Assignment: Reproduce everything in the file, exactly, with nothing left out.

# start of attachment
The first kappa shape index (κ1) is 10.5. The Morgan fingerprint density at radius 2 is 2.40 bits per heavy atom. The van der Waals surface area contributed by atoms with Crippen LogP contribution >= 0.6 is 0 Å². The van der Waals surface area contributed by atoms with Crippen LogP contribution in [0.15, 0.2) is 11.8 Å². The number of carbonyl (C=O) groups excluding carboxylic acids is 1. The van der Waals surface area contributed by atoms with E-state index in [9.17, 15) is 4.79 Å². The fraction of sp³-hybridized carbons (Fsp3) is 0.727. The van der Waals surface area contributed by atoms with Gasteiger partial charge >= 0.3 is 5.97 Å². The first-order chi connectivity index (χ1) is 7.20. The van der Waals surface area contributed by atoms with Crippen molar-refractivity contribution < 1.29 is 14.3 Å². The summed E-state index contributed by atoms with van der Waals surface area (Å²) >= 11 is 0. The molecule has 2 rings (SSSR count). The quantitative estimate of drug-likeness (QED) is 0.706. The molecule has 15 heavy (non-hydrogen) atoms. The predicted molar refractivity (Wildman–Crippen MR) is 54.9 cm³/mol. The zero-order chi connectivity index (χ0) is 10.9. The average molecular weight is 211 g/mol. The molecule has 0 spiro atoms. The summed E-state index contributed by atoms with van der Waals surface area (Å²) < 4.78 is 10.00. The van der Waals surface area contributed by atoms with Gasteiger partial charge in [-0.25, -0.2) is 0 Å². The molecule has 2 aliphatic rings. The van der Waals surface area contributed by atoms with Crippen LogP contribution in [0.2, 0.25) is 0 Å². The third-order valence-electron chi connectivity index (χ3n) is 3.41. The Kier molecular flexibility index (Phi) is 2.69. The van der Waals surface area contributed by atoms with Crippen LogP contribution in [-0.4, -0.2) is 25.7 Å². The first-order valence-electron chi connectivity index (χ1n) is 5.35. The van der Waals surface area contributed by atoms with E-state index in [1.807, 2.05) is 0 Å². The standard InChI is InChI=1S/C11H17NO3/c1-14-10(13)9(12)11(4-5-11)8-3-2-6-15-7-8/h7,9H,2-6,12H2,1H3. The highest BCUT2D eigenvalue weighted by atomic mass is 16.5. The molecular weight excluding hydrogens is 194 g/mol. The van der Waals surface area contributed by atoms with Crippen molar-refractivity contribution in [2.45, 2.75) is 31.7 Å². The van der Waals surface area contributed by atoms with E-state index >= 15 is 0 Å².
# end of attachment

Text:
The first kappa shape index (κ1) is 10.5. The Morgan fingerprint density at radius 2 is 2.40 bits per heavy atom. The van der Waals surface area contributed by atoms with Crippen LogP contribution >= 0.6 is 0 Å². The van der Waals surface area contributed by atoms with Crippen LogP contribution in [0.15, 0.2) is 11.8 Å². The number of carbonyl (C=O) groups excluding carboxylic acids is 1. The van der Waals surface area contributed by atoms with E-state index in [9.17, 15) is 4.79 Å². The fraction of sp³-hybridized carbons (Fsp3) is 0.727. The van der Waals surface area contributed by atoms with Gasteiger partial charge >= 0.3 is 5.97 Å². The first-order chi connectivity index (χ1) is 7.20. The van der Waals surface area contributed by atoms with Crippen molar-refractivity contribution < 1.29 is 14.3 Å². The summed E-state index contributed by atoms with van der Waals surface area (Å²) >= 11 is 0. The molecule has 2 rings (SSSR count). The quantitative estimate of drug-likeness (QED) is 0.706. The molecule has 15 heavy (non-hydrogen) atoms. The predicted molar refractivity (Wildman–Crippen MR) is 54.9 cm³/mol. The zero-order chi connectivity index (χ0) is 10.9. The average molecular weight is 211 g/mol. The molecule has 0 spiro atoms. The summed E-state index contributed by atoms with van der Waals surface area (Å²) < 4.78 is 10.00. The van der Waals surface area contributed by atoms with Gasteiger partial charge in [-0.25, -0.2) is 0 Å². The molecule has 2 aliphatic rings. The van der Waals surface area contributed by atoms with Crippen LogP contribution in [0.2, 0.25) is 0 Å². The third-order valence-electron chi connectivity index (χ3n) is 3.41. The Kier molecular flexibility index (Phi) is 2.69. The van der Waals surface area contributed by atoms with Crippen LogP contribution in [-0.4, -0.2) is 25.7 Å². The first-order valence-electron chi connectivity index (χ1n) is 5.35. The van der Waals surface area contributed by atoms with E-state index in [1.807, 2.05) is 0 Å². The standard InChI is InChI=1S/C11H17NO3/c1-14-10(13)9(12)11(4-5-11)8-3-2-6-15-7-8/h7,9H,2-6,12H2,1H3. The highest BCUT2D eigenvalue weighted by atomic mass is 16.5. The molecular weight excluding hydrogens is 194 g/mol. The van der Waals surface area contributed by atoms with Crippen molar-refractivity contribution in [2.45, 2.75) is 31.7 Å². The van der Waals surface area contributed by atoms with E-state index >= 15 is 0 Å².